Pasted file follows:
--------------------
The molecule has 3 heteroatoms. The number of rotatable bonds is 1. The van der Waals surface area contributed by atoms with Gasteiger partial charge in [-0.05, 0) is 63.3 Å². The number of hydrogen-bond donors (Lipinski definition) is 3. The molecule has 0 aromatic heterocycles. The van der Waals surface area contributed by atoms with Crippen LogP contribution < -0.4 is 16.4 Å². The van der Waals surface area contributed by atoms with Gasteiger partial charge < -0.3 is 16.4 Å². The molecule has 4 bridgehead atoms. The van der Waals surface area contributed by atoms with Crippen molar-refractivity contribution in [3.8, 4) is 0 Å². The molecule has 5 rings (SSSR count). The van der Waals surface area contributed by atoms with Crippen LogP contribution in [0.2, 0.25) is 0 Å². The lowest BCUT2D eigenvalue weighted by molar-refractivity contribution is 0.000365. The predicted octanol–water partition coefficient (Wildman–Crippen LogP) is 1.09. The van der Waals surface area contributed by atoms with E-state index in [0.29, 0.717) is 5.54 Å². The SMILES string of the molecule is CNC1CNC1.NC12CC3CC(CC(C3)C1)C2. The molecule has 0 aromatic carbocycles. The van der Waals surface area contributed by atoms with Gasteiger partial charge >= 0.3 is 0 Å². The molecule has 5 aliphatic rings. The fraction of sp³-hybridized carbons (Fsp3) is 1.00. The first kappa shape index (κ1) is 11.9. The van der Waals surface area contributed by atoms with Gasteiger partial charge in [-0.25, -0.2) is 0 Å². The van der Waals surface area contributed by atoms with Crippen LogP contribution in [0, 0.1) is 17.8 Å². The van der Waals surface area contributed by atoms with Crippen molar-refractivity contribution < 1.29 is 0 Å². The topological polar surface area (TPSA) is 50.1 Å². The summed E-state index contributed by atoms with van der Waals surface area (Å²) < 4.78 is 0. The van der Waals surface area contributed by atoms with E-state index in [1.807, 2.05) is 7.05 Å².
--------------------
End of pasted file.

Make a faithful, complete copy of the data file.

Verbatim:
The molecule has 3 heteroatoms. The number of rotatable bonds is 1. The van der Waals surface area contributed by atoms with Gasteiger partial charge in [-0.05, 0) is 63.3 Å². The number of hydrogen-bond donors (Lipinski definition) is 3. The molecule has 0 aromatic heterocycles. The van der Waals surface area contributed by atoms with Crippen LogP contribution < -0.4 is 16.4 Å². The van der Waals surface area contributed by atoms with Gasteiger partial charge < -0.3 is 16.4 Å². The molecule has 4 bridgehead atoms. The van der Waals surface area contributed by atoms with Crippen molar-refractivity contribution in [3.8, 4) is 0 Å². The molecule has 5 rings (SSSR count). The van der Waals surface area contributed by atoms with Crippen LogP contribution in [0.2, 0.25) is 0 Å². The lowest BCUT2D eigenvalue weighted by molar-refractivity contribution is 0.000365. The predicted octanol–water partition coefficient (Wildman–Crippen LogP) is 1.09. The van der Waals surface area contributed by atoms with E-state index in [0.29, 0.717) is 5.54 Å². The SMILES string of the molecule is CNC1CNC1.NC12CC3CC(CC(C3)C1)C2. The molecule has 0 aromatic carbocycles. The van der Waals surface area contributed by atoms with Gasteiger partial charge >= 0.3 is 0 Å². The molecule has 5 aliphatic rings. The fraction of sp³-hybridized carbons (Fsp3) is 1.00. The first kappa shape index (κ1) is 11.9. The van der Waals surface area contributed by atoms with Gasteiger partial charge in [-0.25, -0.2) is 0 Å². The van der Waals surface area contributed by atoms with Crippen LogP contribution in [0, 0.1) is 17.8 Å². The van der Waals surface area contributed by atoms with Crippen molar-refractivity contribution < 1.29 is 0 Å². The topological polar surface area (TPSA) is 50.1 Å². The summed E-state index contributed by atoms with van der Waals surface area (Å²) < 4.78 is 0. The van der Waals surface area contributed by atoms with E-state index in [1.807, 2.05) is 7.05 Å².